Transnasal Esophagoscopy

Updated: Feb 22, 2016
  • Author: Mohamad R Chaaban, MD, MBA, MSCR, FACS, FAAOA; Chief Editor: Arlen D Meyers, MD, MBA  more...
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Overview

Overview

Transnasal flexible esophagoscopy is a helpful tool that reduces diagnostic delays and the need for endoscopy under general anesthesia. [1] It is a safe and well-tolerated procedure that can be performed under local anesthesia and in the outpatient setting. [2, 3, 4]  The procedure can be performed for diagnostic and therapeutic purposes. Transnasal esophagoscopy requires no sedation. [2, 3]  It is a highly cost-effective tool that is easily learned. [3, 5]

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Indications

The indications for transnasal flexible esophagoscopy include the following:

  • Dysphagia (reported as the most common indication) [6, 7]
  • Screening tool for patient with reflux or globus sensation [8, 9, 7] - A prospective multicenter cross-sectional study has even recommended it for use in the primary care population, with 38% of the participants reported with esophageal findings that altered their management. [10]
  • Screening tool in patients with head and neck cancer [8] - In addition, it can be used for the detection of metachronous esophageal squamous cell carcinoma (SCC) in the esophagus. [11]
  • Evaluation of a possible foreign body [8]
  • Procedures such as dilation of a stricture or injection of botulinum toxin in the lower esophageal sphincter [12]
  • Cough [6]
  • Tracheoesophageal puncture replacement under direct vision, [8] with excellent speech outcomes [13]
  • Extrinsic esophageal compression [6]
  • Foreign body removal [14] - This was once considered as a contraindication, but transnasal esophagoscopy is now being increasingly used as diagnostic and therapeutic tool for the extraction of foreign bodies with quick discharge of patients in less than an hour. [15]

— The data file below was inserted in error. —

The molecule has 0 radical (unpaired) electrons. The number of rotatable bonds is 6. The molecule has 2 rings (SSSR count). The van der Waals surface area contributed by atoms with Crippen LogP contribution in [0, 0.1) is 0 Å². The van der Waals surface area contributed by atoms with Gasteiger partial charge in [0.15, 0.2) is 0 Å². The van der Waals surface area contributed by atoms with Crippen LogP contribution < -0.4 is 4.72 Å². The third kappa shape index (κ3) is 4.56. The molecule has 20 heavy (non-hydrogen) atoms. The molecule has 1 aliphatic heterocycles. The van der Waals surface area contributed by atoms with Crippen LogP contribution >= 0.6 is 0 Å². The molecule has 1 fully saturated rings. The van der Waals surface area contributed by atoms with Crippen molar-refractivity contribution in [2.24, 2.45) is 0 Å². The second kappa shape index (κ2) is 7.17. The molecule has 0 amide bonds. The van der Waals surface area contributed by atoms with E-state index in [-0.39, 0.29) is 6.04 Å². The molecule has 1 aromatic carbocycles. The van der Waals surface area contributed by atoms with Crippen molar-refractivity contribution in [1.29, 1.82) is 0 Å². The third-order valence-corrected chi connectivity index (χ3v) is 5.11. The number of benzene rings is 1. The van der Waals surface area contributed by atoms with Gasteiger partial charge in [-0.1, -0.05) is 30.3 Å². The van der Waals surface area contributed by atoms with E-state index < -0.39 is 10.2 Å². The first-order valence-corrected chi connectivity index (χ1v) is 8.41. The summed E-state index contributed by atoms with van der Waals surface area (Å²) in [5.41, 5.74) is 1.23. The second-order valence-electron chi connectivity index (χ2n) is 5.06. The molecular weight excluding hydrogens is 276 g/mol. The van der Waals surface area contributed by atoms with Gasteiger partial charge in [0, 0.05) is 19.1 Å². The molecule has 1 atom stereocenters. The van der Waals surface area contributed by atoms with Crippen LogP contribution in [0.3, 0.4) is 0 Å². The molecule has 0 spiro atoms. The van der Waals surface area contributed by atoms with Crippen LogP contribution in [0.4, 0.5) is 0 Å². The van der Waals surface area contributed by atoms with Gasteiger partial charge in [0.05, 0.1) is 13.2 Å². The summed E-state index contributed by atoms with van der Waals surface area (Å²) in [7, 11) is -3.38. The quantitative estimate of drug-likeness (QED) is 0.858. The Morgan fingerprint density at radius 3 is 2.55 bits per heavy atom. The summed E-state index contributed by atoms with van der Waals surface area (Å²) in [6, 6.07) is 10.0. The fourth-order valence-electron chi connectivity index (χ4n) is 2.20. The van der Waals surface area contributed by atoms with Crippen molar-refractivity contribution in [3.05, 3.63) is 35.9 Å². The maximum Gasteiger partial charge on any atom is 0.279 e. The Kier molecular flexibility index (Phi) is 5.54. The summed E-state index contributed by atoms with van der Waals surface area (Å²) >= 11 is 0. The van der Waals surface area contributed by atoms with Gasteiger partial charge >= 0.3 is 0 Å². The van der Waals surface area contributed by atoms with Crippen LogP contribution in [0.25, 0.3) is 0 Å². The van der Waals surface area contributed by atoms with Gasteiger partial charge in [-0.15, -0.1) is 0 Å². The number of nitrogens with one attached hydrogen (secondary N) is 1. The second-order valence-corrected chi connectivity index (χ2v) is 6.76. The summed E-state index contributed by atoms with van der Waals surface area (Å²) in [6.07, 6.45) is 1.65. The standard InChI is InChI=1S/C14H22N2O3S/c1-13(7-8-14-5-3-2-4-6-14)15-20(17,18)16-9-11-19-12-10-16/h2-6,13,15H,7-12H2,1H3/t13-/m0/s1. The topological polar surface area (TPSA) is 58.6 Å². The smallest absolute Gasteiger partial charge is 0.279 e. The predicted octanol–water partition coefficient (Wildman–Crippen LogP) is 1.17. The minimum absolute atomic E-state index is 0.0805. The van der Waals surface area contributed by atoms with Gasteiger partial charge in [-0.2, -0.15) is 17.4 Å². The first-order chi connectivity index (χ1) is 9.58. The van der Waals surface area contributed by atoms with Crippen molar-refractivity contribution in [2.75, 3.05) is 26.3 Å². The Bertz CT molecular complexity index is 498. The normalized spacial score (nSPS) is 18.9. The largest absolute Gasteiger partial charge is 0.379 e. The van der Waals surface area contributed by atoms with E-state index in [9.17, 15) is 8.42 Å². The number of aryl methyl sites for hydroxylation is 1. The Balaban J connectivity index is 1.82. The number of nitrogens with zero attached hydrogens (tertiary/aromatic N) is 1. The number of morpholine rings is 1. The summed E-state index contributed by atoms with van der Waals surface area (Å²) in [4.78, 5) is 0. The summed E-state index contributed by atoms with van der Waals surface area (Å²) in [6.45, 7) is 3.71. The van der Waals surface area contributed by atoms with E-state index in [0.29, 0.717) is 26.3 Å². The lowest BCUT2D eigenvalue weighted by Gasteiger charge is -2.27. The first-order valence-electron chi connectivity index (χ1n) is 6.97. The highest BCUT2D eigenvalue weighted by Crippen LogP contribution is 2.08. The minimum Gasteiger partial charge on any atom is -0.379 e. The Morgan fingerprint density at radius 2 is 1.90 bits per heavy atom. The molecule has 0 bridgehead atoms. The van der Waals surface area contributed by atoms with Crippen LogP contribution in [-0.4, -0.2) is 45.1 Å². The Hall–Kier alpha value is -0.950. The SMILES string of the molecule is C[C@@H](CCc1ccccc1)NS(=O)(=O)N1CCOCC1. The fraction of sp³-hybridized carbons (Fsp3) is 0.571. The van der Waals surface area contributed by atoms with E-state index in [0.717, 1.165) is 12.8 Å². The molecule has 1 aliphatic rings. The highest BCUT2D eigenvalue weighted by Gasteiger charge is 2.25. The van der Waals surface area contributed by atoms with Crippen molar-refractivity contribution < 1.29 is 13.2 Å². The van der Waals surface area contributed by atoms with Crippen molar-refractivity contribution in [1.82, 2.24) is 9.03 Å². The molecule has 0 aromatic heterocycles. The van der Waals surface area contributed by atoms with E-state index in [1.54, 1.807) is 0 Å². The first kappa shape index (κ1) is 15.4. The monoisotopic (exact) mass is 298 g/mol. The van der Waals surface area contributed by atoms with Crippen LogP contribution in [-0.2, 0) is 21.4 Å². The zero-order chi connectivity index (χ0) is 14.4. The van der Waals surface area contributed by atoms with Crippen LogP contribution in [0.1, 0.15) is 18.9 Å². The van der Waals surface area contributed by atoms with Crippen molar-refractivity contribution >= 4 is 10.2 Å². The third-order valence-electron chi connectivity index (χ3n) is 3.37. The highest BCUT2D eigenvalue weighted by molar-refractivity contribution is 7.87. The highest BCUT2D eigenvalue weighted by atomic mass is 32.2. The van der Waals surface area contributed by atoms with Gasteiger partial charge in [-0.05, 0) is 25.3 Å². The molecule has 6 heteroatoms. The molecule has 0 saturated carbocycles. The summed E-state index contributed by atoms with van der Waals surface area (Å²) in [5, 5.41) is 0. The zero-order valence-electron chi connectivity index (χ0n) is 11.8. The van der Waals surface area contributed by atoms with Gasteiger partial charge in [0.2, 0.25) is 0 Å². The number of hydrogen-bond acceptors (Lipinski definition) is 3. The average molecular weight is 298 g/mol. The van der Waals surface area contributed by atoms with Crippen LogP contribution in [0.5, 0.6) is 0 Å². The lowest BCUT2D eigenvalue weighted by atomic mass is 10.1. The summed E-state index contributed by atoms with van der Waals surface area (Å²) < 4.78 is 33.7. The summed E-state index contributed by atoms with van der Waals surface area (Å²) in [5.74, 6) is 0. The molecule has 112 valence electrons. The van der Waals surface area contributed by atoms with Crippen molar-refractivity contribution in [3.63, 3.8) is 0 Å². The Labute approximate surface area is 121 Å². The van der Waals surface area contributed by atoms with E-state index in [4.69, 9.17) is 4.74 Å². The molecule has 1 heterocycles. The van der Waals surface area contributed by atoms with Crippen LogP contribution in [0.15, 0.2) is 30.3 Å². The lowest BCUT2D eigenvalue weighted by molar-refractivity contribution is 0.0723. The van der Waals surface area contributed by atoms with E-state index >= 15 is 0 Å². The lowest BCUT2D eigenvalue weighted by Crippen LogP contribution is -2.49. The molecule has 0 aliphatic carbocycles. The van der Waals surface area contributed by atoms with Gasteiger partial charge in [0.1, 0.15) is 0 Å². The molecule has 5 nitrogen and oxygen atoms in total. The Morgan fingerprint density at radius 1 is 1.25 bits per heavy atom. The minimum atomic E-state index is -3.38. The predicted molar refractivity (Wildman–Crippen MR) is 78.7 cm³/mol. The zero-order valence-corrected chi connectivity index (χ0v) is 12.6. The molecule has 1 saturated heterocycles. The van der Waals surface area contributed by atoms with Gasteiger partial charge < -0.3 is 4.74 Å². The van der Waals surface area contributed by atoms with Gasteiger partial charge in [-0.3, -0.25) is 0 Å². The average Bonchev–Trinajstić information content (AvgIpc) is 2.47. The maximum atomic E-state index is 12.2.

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Contraindications

Transnasal esophagoscopy may be contraindicated in patients with bleeding diathesis or abnormal coagulation profile. [16]

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Anesthesia

See the list below:

  • After positioning the patient and obtaining informed consent, start examining the nasal cavities.
  • Spray the more patent nostril with a 1:1 ratio of oxymetazoline (Afrin) 0.05% and lidocaine (Xylocaine) 4%.
  • Then spray the oropharynx with lidocaine (Xylocaine) 10% and ask the patient to swallow immediately.
  • Lubricate the endoscope with viscous lidocaine 2%. [8]
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Equipment

See the list below:

  • Local anesthetic and oxymetazoline sprays
  • Viscous lidocaine
  • A distal video chip transnasal endoscope with a camera built into its tip (eg, Pentax 80K series digital video endoscope [5.1-mm diameter]) [2]
  • Suction, irrigation, and insufflation all attached to the endoscope (in the distal video chip endoscope) or linked to the EndoSheath (in an add-on camera transnasal endoscope) [2]
  • Television monitor
  • Video cassette recorder
  • Light source
  • Pentax biopsy forceps
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Positioning

See the list below:

  • Seat the patient upright on a treatment couch across from the endoscopist. [2]
  • The endoscope stack is kept behind the patient, in view of the endoscopist. [2]
  • If patient safety is in question, the patient should lie down on the couch for resuscitation, if needed. [2]